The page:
‘Stronger Minds, Happier Lives,’ Ireland’s first mental health promotion programme for people with intellectual disabilities was launched recently at the Sport Ireland Campus by Special Olympics Ireland and Mental Health Ireland. The programme is co-facilitated by Special Olympics’ Health Messengers, athletes who have been trained as health and wellness leaders, who advocate for and promote wellbeing to their peers within their Special Olympics clubs and the wider community. The programme will support Special Olympics athletes to grow their understanding of mental health, help them to manage stress and express feelings, develop skills to cope with challenging emotions and tough conversations and learn about the mental health support services available.
The programme will now be delivered to Team Ireland athletes who will represent the nation in the 2023 Special Olympics World Summer Games in Berlin, Germany this June 17th to 26th. The five-module programme was developed and co-produced with Special Olympics Health Messengers, Staff, Volunteers and Mental Health Ireland to support athletes to protect and strengthen their mental health and wellbeing. The evaluation of the pilot programme was co-designed by the Health Messengers with the support of Dr Fintan Sheerin, an Associate Professor in Intellectual Disability Nursing, and Head of School in the School of Nursing and Midwifery in Trinity College Dublin. Dr Sheerin is also the Editor-in-Chief of the Journal of Intellectual Disabilities
Hayley Kavanagh, Health & Wellbeing Co-ordinator with Special Olympics Ireland “The Stronger Minds, Happier Lives programme is a fantastic initiative that was designed by athletes for athletes. With the support and guidance from staff at Mental Health Ireland we were able to design for the first time a novel mental health promotion programme that helps people with intellectual disabilities to protect and strengthen their mental health and wellbeing. This programme and partnership with Mental Health Ireland will have a lasting impact on the lives of athletes and goes a long way towards achieving our mission of inclusive health. Inclusive health means people with intellectual disabilities are able to take full advantage of the same health programs and services available to people who do not have an intellectual disability. Thank you to Mental Health Ireland for providing this opportunity for Special Olympics Ireland athletes.”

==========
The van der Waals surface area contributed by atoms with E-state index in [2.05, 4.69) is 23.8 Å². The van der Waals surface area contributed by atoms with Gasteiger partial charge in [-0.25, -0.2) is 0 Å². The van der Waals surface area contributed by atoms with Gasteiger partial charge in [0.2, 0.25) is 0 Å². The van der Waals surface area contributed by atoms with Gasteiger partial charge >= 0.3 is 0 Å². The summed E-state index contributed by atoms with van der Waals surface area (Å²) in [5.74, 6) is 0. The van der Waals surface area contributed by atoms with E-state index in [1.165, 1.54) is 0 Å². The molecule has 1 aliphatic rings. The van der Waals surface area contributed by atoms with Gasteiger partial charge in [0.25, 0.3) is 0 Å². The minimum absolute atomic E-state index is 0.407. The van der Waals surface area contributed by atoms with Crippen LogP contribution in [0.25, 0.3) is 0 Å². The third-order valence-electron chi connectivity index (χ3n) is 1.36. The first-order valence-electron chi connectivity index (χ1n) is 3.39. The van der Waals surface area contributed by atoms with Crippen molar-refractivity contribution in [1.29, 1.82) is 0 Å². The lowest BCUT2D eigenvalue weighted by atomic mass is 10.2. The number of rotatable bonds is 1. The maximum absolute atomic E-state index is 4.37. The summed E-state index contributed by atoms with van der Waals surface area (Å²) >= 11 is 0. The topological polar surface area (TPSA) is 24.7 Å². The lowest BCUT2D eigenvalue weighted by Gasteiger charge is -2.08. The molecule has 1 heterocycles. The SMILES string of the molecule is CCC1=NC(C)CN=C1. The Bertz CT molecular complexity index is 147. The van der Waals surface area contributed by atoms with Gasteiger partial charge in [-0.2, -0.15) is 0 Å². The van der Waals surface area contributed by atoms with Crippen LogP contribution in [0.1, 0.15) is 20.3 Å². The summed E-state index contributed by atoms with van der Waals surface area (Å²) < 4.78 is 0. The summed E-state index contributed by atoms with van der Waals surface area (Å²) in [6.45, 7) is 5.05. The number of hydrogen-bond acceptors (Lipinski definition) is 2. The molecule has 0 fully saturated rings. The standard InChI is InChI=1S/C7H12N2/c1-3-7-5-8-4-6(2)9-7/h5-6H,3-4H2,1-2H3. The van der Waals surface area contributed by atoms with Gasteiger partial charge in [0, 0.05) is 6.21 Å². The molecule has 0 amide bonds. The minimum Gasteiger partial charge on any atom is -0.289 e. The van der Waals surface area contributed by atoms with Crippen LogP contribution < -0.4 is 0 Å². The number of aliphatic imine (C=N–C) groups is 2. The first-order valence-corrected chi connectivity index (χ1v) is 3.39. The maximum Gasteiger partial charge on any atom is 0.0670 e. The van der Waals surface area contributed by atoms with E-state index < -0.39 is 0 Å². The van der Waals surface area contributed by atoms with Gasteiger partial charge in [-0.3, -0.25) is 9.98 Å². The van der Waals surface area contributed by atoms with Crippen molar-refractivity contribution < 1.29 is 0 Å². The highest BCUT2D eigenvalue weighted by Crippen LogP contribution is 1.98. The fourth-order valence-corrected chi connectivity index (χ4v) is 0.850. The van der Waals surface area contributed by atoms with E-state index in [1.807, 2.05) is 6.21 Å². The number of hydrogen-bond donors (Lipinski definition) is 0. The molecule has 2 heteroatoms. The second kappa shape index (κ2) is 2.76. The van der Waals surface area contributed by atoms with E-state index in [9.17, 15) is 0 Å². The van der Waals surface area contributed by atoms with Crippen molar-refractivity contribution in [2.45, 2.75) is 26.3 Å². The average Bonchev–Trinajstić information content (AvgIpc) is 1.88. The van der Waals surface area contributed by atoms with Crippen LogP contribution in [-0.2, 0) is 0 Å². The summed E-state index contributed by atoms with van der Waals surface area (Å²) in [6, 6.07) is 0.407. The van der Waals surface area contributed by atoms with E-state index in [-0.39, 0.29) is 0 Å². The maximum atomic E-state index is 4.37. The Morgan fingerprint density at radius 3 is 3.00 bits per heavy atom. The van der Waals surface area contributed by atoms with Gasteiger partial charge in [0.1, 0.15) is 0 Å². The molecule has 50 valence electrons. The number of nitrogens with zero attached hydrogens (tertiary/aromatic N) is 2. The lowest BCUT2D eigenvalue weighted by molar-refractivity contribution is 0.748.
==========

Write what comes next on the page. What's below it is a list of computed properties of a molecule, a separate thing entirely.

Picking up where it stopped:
Deirdre Nevin, Health Messenger with Special Olympics Ireland “Stronger Minds, Happier Lives will help athletes to help each other. That’s why I became a Health Messenger, and it’s great that mental health is being supported because looking after your thoughts and feelings is just as important as looking after your body.”
Sonia Rennicks, Head of Education, Training & e-Mental Health with Mental Health Ireland “One of the unique strengths of this programme is that it was co-produced by the Health Messengers for their peers. Their lived experience of the challenges they experience to their mental health, as athletes, as people with an intellectual disability, and as active members of their communities, became the starting point for the programme. The creative and progressive tools they developed to protect mental health rounds the programme out with hope and empowerment.”
Pictured: Hayley Kavanagh (Health and Wellbeing Co Ordinator), Deirdre Nevin, Jonathan Deering, Sonia Rennicks, (Head of Education, Training & e-mental health), Una Coates. Special Olympics Ireland and Mental Health Ireland launch the first mental health promotion programme for people with intellectual disabilities. (Pic Michael Chester)